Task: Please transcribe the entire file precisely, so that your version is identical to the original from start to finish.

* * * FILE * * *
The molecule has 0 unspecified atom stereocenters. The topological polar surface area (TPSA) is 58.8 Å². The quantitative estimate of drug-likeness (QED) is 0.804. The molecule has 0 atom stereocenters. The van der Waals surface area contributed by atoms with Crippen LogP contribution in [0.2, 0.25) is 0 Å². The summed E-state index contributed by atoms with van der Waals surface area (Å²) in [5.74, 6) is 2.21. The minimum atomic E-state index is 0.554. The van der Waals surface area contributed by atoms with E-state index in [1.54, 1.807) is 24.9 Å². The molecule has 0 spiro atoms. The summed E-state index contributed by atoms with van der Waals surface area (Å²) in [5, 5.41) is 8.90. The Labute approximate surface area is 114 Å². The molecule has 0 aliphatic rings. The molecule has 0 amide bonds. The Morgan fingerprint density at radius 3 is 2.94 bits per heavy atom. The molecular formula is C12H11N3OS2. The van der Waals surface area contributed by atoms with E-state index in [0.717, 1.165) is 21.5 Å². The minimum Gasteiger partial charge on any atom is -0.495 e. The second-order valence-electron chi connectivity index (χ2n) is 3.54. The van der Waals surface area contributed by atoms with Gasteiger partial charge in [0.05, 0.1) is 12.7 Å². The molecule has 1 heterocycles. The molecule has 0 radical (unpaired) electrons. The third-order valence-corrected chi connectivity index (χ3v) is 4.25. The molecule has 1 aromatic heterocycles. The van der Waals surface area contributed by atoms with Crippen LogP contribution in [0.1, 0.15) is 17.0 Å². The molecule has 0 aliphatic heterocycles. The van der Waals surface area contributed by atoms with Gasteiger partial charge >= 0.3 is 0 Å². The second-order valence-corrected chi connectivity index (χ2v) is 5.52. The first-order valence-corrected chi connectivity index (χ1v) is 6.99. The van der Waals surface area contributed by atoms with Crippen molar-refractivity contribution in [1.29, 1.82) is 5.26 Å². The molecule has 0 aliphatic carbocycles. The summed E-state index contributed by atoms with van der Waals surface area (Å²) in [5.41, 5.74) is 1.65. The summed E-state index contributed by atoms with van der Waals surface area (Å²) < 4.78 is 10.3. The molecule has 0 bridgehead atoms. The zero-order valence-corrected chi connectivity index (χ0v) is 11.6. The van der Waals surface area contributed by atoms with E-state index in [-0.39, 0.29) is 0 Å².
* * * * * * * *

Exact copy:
The molecule has 0 unspecified atom stereocenters. The topological polar surface area (TPSA) is 58.8 Å². The quantitative estimate of drug-likeness (QED) is 0.804. The molecule has 0 atom stereocenters. The van der Waals surface area contributed by atoms with Crippen LogP contribution in [0.2, 0.25) is 0 Å². The summed E-state index contributed by atoms with van der Waals surface area (Å²) in [5.74, 6) is 2.21. The minimum atomic E-state index is 0.554. The van der Waals surface area contributed by atoms with E-state index in [1.54, 1.807) is 24.9 Å². The molecule has 0 spiro atoms. The summed E-state index contributed by atoms with van der Waals surface area (Å²) in [5, 5.41) is 8.90. The Labute approximate surface area is 114 Å². The molecule has 0 aliphatic rings. The molecule has 0 amide bonds. The Morgan fingerprint density at radius 3 is 2.94 bits per heavy atom. The molecular formula is C12H11N3OS2. The van der Waals surface area contributed by atoms with E-state index in [0.717, 1.165) is 21.5 Å². The minimum Gasteiger partial charge on any atom is -0.495 e. The second-order valence-electron chi connectivity index (χ2n) is 3.54. The van der Waals surface area contributed by atoms with Gasteiger partial charge in [0.05, 0.1) is 12.7 Å². The molecule has 1 heterocycles. The molecule has 0 radical (unpaired) electrons. The third-order valence-corrected chi connectivity index (χ3v) is 4.25. The molecule has 1 aromatic heterocycles. The van der Waals surface area contributed by atoms with Crippen LogP contribution in [0.1, 0.15) is 17.0 Å². The molecule has 0 aliphatic heterocycles. The van der Waals surface area contributed by atoms with Gasteiger partial charge >= 0.3 is 0 Å². The second-order valence-corrected chi connectivity index (χ2v) is 5.52. The first-order valence-corrected chi connectivity index (χ1v) is 6.99. The van der Waals surface area contributed by atoms with Crippen molar-refractivity contribution in [1.29, 1.82) is 5.26 Å². The molecule has 0 aliphatic carbocycles. The summed E-state index contributed by atoms with van der Waals surface area (Å²) in [5.41, 5.74) is 1.65. The summed E-state index contributed by atoms with van der Waals surface area (Å²) < 4.78 is 10.3. The molecule has 0 bridgehead atoms. The zero-order valence-corrected chi connectivity index (χ0v) is 11.6. The van der Waals surface area contributed by atoms with E-state index in [-0.39, 0.29) is 0 Å².